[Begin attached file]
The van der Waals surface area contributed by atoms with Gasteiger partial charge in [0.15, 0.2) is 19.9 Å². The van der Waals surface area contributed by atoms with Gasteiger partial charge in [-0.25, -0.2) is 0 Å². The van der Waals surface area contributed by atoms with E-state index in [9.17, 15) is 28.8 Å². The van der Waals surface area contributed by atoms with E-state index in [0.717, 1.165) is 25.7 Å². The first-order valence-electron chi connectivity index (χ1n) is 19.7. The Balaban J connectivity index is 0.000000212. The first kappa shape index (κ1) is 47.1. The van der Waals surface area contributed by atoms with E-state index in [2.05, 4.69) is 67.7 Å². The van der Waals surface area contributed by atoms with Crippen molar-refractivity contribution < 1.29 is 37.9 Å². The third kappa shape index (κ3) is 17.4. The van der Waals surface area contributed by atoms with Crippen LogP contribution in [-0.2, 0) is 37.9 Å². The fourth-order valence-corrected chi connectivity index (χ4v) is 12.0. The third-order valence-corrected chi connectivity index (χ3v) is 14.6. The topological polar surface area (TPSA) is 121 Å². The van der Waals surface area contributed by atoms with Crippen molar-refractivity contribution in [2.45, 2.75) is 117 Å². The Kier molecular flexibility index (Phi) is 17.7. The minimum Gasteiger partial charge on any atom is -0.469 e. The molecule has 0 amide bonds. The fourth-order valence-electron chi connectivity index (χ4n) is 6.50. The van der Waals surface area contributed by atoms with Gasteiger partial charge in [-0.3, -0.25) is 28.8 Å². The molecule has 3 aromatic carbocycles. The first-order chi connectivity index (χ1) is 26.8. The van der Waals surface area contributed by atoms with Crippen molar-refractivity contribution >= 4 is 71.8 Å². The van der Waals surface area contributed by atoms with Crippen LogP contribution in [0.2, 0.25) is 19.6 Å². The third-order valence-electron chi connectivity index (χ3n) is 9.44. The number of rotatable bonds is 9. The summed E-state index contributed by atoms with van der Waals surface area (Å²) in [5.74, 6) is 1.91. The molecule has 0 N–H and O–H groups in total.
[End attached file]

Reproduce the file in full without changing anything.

The van der Waals surface area contributed by atoms with Gasteiger partial charge in [0.15, 0.2) is 19.9 Å². The van der Waals surface area contributed by atoms with Gasteiger partial charge in [-0.25, -0.2) is 0 Å². The van der Waals surface area contributed by atoms with E-state index in [9.17, 15) is 28.8 Å². The van der Waals surface area contributed by atoms with E-state index in [0.717, 1.165) is 25.7 Å². The first-order valence-electron chi connectivity index (χ1n) is 19.7. The Balaban J connectivity index is 0.000000212. The first kappa shape index (κ1) is 47.1. The van der Waals surface area contributed by atoms with E-state index in [2.05, 4.69) is 67.7 Å². The van der Waals surface area contributed by atoms with Crippen molar-refractivity contribution < 1.29 is 37.9 Å². The third kappa shape index (κ3) is 17.4. The van der Waals surface area contributed by atoms with Crippen LogP contribution in [-0.2, 0) is 37.9 Å². The fourth-order valence-corrected chi connectivity index (χ4v) is 12.0. The third-order valence-corrected chi connectivity index (χ3v) is 14.6. The topological polar surface area (TPSA) is 121 Å². The van der Waals surface area contributed by atoms with Crippen molar-refractivity contribution in [2.45, 2.75) is 117 Å². The Kier molecular flexibility index (Phi) is 17.7. The minimum Gasteiger partial charge on any atom is -0.469 e. The molecule has 0 amide bonds. The fourth-order valence-electron chi connectivity index (χ4n) is 6.50. The van der Waals surface area contributed by atoms with Gasteiger partial charge in [-0.3, -0.25) is 28.8 Å². The molecule has 3 aromatic carbocycles. The first-order chi connectivity index (χ1) is 26.8. The van der Waals surface area contributed by atoms with Crippen molar-refractivity contribution >= 4 is 71.8 Å². The van der Waals surface area contributed by atoms with Crippen LogP contribution in [0.2, 0.25) is 19.6 Å². The third-order valence-electron chi connectivity index (χ3n) is 9.44. The number of rotatable bonds is 9. The summed E-state index contributed by atoms with van der Waals surface area (Å²) in [5.74, 6) is 1.91. The molecule has 0 N–H and O–H groups in total.